County to reconsider allowing trap, neuter and release program
A topic discussed during recent Animal Shelter Task Force meetings will return to Rowan County Commissioners for discussion today.
Commissioners will discuss allowing a trap, neuter and return program for animals in Rowan County. Today’s meeting will be at 6 p.m. in the county’s administration building on West Innes Street.
Originally brought up during the task force meetings, commissioners on June 15 tabled discussion of a trap, neuter and release program for 60 days. If approved, the program would allow private groups to trap a cat, neuter it and return it back to its original location. Its ear would be clipped to designate the animal as neutered. Animal advocates brought it up during task force meetings in reference to feral cat colonies that cut down on rodents.
The program wouldn’t cost the county any money, according to Commissioner Craig Pierce, who supports implementing the program.
Presently Rowan County has a leash law, which also applies to cats, and an ordinance that defines adequate shelter as an enclosure of three sides and a roof. During the commissioners’ June 15 meeting, Chairman Greg Edds said the county may have to amend ordinances to allow a trap, neuter and release program.
In Monday’s agenda packet, a copy of Wake County’s trap, neuter and return program is included. It encourages organizations that engage in the programs to register through a sponsoring organization recognized by the Wake County Environmental Services Director or his designee. Wake’s ordinance sets several responsibilities of cat caregivers, including: trapping cats using humane techniques, cats being assessed by a veterinarian before being spayed or neutered, cats being vaccinated and cats being ear-tipped.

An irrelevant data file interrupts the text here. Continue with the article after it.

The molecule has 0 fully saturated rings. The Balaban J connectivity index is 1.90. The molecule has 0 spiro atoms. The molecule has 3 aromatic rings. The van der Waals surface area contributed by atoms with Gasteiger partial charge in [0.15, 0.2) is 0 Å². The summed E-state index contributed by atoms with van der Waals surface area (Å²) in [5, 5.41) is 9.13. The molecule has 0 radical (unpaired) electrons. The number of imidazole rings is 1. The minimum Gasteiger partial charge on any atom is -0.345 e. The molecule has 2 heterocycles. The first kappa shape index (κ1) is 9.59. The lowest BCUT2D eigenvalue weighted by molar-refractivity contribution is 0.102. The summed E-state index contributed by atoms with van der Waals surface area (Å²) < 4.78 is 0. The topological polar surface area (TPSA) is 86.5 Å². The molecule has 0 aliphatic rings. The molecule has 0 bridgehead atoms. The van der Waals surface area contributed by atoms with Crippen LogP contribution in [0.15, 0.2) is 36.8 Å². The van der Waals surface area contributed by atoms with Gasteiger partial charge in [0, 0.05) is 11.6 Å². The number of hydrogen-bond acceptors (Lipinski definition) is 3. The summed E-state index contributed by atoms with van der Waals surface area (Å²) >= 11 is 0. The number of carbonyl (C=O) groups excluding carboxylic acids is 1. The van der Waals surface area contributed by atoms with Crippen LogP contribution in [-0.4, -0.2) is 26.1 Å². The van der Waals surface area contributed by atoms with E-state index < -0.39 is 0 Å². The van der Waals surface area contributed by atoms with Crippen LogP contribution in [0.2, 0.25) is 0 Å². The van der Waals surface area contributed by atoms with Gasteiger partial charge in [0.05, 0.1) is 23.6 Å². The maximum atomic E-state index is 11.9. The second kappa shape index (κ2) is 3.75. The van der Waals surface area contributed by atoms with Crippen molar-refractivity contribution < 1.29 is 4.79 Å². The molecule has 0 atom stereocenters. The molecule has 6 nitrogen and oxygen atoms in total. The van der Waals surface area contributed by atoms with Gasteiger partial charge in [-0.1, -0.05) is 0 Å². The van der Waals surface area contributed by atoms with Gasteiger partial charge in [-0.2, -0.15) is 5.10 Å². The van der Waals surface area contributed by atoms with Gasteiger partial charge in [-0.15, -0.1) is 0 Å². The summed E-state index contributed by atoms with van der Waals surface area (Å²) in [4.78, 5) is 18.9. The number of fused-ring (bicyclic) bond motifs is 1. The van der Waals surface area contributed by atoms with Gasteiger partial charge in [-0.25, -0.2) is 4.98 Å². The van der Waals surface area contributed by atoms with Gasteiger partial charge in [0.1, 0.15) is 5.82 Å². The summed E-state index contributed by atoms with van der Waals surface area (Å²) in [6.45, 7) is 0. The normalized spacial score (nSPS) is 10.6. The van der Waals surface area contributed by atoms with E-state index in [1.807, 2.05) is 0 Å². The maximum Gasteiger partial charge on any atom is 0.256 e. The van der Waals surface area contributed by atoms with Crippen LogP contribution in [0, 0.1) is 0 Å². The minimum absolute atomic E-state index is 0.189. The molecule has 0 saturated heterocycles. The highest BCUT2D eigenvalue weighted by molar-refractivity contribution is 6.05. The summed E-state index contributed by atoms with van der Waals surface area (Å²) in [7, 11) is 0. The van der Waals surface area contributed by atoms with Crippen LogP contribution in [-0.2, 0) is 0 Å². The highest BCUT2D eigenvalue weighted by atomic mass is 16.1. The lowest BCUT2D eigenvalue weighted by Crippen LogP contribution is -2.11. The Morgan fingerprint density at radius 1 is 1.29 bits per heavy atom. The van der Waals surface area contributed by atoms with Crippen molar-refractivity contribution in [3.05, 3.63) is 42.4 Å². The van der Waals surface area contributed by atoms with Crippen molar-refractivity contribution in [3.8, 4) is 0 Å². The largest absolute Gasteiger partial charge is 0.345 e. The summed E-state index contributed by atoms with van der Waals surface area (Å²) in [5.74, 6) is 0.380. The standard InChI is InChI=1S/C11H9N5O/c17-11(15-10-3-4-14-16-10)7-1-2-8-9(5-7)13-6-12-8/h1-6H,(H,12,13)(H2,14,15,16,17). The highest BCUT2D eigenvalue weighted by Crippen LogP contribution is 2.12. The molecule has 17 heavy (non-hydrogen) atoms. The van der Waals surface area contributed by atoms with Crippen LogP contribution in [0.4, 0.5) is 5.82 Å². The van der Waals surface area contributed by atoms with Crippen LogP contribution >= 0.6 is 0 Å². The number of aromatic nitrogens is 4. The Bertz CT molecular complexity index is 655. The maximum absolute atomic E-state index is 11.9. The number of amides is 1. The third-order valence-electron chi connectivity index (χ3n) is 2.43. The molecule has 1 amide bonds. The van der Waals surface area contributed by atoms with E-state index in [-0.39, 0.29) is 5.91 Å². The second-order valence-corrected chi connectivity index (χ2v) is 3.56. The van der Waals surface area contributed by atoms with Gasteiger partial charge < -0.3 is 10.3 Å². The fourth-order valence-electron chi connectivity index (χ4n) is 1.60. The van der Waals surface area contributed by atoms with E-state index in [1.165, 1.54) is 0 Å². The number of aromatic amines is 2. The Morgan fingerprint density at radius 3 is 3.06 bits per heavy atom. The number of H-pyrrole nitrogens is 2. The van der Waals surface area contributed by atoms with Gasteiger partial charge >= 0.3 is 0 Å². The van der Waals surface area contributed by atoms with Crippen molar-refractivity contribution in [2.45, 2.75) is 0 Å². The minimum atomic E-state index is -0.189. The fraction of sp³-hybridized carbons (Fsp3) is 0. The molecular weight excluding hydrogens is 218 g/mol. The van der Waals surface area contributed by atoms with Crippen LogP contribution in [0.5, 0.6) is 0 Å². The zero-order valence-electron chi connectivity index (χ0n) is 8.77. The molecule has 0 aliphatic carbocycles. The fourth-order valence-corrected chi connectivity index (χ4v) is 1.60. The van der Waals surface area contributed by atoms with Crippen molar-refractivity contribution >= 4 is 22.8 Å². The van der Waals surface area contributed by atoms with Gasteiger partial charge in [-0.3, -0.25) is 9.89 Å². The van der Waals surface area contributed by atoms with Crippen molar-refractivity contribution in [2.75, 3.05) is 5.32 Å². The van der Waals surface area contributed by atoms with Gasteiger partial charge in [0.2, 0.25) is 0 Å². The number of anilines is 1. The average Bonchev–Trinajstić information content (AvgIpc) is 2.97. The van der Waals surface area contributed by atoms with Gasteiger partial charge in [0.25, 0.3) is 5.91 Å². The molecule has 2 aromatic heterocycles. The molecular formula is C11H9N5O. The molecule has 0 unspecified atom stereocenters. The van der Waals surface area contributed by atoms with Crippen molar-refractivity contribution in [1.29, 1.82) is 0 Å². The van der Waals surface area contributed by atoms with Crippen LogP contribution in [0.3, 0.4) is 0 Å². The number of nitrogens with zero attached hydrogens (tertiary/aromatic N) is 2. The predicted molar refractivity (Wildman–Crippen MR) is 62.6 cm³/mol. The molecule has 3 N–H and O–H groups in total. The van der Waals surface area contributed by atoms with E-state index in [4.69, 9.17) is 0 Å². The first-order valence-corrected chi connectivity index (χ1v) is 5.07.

If Wake County’s Animal Services receives a complaint about an ear-tipped cat, the county will contact sponsoring organizations to resolve the complaint. The ordinances also sets rules for when a neutered cat is impounded by animal control.
A scientific journal article included in Monday’s agenda packet concludes that a “comprehensive long-term program of neutering followed by adoption or return to the resident colony can result in reduction of free-roaming cat populations in urban areas.”
Other items for discussion include:
• Approving a $1.91 million contract with Charlotte-based firm Talbert, Bright and Ellington to oversee construction of a community hangar at the Rowan County Airport.
The proposed cost includes $100,000 for site costs, $1.5 million for building costs, $100,000 for contingency and $214,500 for engineering, architecture and quality assurance testing.
The cost doesn’t include any additional ramp, pavement or automobile parking. An additional ramp would cost $140,000, according to the Charlotte firm’s estimates.
• setting a public hearing for a $2.5 million loan to fund improvements at Rowan-Cabarrus Community College’s North Campus
The loan would mostly pay for heating, ventilation and air conditioning improvements. The public hearing would be scheduled for Sept. 8.
• Picking architectural firm Ramsay Burgin Smith Architects to oversee construction of a Rockwell Emergency Medical Services Station
• Presentation of Rowan County’s latest financial report. A chart attached to Monday’s agenda packet shows the previous four years of sales tax collections as fairly erratic.
However, the top five highest grossing months on the chart include two months from 2015.
• Declaring August 28 as Food Lion Day
The declaration would be made by Edds and Salisbury Mayor Paul Woodson, according to a resolution attached to Monday’s agenda.
Contact reporter Josh Bergeron at 704-797-4246.